In world-first, Tel Aviv University researchers have successfully engineered the 3D human spinal cord tissues. These Israeli scientists have effectively made paralyzed mice walk by implanting a lab-made spinal cord. They plan to do the same for humans in less than three years.
Researchers have grown spinal cord implants using tissue extracted from human volunteers. They implanted spinal cord implants into 15 mice with long-term paralysis. Out of them, twelve of the mice walked normally.
Researchers plan to “produce personalized spinal cord implants for every paralyzed person, enabling regeneration of the damaged tissue with no risk of rejection.”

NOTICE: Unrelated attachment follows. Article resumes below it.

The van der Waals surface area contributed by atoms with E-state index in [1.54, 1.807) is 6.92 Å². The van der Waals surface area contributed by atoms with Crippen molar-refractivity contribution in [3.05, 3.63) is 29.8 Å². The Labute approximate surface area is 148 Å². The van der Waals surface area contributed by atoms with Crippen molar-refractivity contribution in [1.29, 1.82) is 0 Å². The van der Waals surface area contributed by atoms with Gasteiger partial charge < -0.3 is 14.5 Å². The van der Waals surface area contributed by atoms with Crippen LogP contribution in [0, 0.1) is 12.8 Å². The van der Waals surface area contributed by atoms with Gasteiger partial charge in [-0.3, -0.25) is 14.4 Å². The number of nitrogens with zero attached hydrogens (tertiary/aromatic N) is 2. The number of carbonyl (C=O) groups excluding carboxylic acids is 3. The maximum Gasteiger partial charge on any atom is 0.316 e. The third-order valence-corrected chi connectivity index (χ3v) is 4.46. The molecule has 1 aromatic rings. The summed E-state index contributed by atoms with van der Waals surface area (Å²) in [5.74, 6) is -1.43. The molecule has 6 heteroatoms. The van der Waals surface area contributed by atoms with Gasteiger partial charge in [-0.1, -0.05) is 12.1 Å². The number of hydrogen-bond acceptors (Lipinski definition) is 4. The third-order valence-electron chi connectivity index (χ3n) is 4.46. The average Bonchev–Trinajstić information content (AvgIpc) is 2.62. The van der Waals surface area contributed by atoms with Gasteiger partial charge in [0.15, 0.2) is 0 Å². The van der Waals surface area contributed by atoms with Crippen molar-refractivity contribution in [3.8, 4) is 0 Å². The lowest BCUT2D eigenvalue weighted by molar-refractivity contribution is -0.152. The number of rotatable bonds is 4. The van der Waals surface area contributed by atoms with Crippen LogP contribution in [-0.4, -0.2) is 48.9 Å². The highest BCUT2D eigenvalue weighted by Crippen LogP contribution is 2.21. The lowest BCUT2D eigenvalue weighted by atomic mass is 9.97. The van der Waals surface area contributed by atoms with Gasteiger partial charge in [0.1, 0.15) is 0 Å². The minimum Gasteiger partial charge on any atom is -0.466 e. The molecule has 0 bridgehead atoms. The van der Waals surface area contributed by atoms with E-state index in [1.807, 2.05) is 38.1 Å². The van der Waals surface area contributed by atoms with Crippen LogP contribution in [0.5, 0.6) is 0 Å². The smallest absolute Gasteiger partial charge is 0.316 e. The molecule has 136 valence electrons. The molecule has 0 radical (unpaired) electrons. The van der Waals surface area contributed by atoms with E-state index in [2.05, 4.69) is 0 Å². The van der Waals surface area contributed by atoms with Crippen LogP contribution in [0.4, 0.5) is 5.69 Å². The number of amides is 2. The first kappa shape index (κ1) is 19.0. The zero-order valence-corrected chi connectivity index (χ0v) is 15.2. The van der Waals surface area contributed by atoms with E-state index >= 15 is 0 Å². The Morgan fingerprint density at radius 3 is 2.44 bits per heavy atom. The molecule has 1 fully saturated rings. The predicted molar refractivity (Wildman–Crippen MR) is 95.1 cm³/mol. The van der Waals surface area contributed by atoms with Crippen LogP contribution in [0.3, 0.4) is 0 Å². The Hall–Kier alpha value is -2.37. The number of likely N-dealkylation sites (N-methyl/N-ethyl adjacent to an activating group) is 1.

According to WHO, every year, around the world, between 250 000 and 500 000 people suffer a spinal cord injury. This research will give a ray of hope to millions of people paralyzed due to spinal damage.
Prof. Dvir, head of Sagol Center for Regenerative Biotechnology, concludes: “We hope to reach the stage of clinical trials in humans within the next few years, and ultimately get these patients back on their feet. The company’s preclinical program has already been discussed with the FDA. Since we are proposing an advanced technology in regenerative medicine, and since at present there is no alternative for paralyzed patients, we have good reason to expect relatively rapid approval of our technology.”
After this success, researchers are preparing for clinical trials on humans.